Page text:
Comments will lead to annotations and annotations will lead to something else and eventually we’ll get the commenting system we need

Felix Salmon riffs on the possibilities of online annotations:

“… if this takes off, it could be a significant evolution in the way that we talk about web content. Right now, for instance, if I want to link to something somebody said on a web page, I’ll normally just end up linking from Twitter to an undifferentiated page, rather than to the specific thing being said. And more generally, the conversation around things like blog posts tends to happen mostly on Twitter and Facebook, where it’s easy to miss and almost impossible to archive.”

He articulates a problem many of us face. If comments / annotations worked properly, each of us would be able to comment on individual sections and the whole story — and the interface would make comments intuitive, easy, open, shareable, and customizable. You’d also be able to store comments in your own public or private archive, and archives could be united into a super archive that’s searchable. You could remix all this material into different types of content.

This will happen. The maturation of comments will eventually lead us to a space or a thing or a moment where the right way to do this will be clear.

Medium and the evolution of blogging

I’m a fan of blogging. I like the process. I like the idea of posting something regularly. I like how RSS and social components allow the information published through a blogging platform to spread through the Internet’s nooks and crannies.

But I’m also kinda bored of reverse-chronology layouts and the headline-body-comment structure. Those methods are fine, and they deserve to stick around, but can’t we do something different already?

I’m not talking about something dramatically different. What I want is to see blogging’s evolutionary step — what will this form look like in 10 years?

That’s why I’m intrigued by Medium. The category pages — dubbed “collections” — are organized differently (example):

Screenshot of Medium's 100 word stories collection

It’s tablet-friendly, that’s for sure.

It’s also not defined by time.

If you’re a news site, time matters. You want the latest up front because “the latest” is what you’re all about. But how many of us run news sites? Hell, how many of us want to run news sites?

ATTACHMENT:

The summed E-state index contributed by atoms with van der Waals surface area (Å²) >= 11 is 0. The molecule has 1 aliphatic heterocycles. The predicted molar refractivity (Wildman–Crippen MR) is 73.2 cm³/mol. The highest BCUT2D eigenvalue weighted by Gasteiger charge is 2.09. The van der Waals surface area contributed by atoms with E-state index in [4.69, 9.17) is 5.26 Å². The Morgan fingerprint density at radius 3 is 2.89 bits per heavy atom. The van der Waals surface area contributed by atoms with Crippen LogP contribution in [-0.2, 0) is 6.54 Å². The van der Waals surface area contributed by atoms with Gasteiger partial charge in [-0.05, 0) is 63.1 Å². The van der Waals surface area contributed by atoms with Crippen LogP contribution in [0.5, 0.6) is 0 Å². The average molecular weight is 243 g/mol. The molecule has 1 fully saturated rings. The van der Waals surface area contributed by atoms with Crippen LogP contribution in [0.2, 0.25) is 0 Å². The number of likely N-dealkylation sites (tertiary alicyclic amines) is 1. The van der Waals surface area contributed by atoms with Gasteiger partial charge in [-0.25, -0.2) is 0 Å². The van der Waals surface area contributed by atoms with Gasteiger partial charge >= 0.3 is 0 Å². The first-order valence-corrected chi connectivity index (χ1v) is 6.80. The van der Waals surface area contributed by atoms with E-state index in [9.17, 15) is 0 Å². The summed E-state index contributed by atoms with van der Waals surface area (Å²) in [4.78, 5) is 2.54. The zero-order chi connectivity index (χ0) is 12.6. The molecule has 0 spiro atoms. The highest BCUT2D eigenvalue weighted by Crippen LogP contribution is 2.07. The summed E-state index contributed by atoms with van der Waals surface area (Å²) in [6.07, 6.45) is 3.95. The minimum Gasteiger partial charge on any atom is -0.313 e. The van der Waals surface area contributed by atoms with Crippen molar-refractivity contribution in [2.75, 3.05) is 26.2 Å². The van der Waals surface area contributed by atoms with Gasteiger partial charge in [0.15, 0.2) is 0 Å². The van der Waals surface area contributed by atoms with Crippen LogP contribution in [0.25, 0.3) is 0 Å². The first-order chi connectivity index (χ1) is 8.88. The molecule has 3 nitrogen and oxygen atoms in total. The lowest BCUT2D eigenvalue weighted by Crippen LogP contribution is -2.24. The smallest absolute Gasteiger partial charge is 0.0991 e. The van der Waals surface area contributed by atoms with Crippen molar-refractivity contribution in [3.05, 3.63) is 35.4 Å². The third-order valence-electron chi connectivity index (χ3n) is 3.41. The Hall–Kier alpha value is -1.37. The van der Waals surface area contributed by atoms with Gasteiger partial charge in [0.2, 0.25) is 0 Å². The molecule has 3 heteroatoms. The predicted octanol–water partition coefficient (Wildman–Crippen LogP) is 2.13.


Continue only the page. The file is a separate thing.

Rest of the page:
I have to imagine many people out there are focused on a topic or an idea. That thing may be tied to time, but time is not necessarily the defining characteristic.

Medium, like Flipboard and Gawker, is about showcasing “the big thing.” I like that.

Medium is also trying to break away from the post-comment hierarchy. Dave Winer picked up on this:

Users can create new buckets or collections and call them anything they want. A bucket is analogous to a blog post. Then other people can post to it. That’s like a comment. But it doesn’t look like a comment. It’s got a place for a big image at the top. It looks much prettier than a comment, and much bigger. Looks are important here.

That’s really interesting. What if we made the post and the comment equally important? What would that look like?

I don’t think Medium’s current form represents this vision, but the idea is intriguing.

And even if Medium doesn’t usher in the evolution I’m looking for, the fact that people are talking and experimenting in this space suggests good things will happen.

(I acknowledge and embrace the hypocrisy of complaining about traditional blog structures in a traditional blog post.)

“Set It and Forget It” Doesn’t Apply to Comments

Fred Wilson discusses the effort behind good user comments and conversations: But if the author of the news story, or opinion piece, or blog post, tends to the comments, replies to the good ones, signals the bad ones, chastises the…

Fred Wilson discusses the effort behind good user comments and conversations:

But if the author of the news story, or opinion piece, or blog post, tends to the comments, replies to the good ones, signals the bad ones, chastises the loudmouth bullies, and generally runs the comment threads like a serious discussion group, a serious discussion will result.

It’s an issue for the news industry because tending to comment threads is not part of a journalist’s traditional job. But I would argue that it is now and they ought to get busy doing it. For one, the journalists that do it and do it well will be better read. And they’ll be better informed. They’ll get tips in the comment threads. They’ll get constructive criticism that will help them do their job better. And they’ll get leads on new stories before others will.

I’ll add this: The tipping point for comments is when users stop talking to the author of a piece and start conversing intelligently with each other. Reaching this commenting utopia requires an inclusive mindset from the original author/writer/poster. You have to value discourse, not just top-down pontification.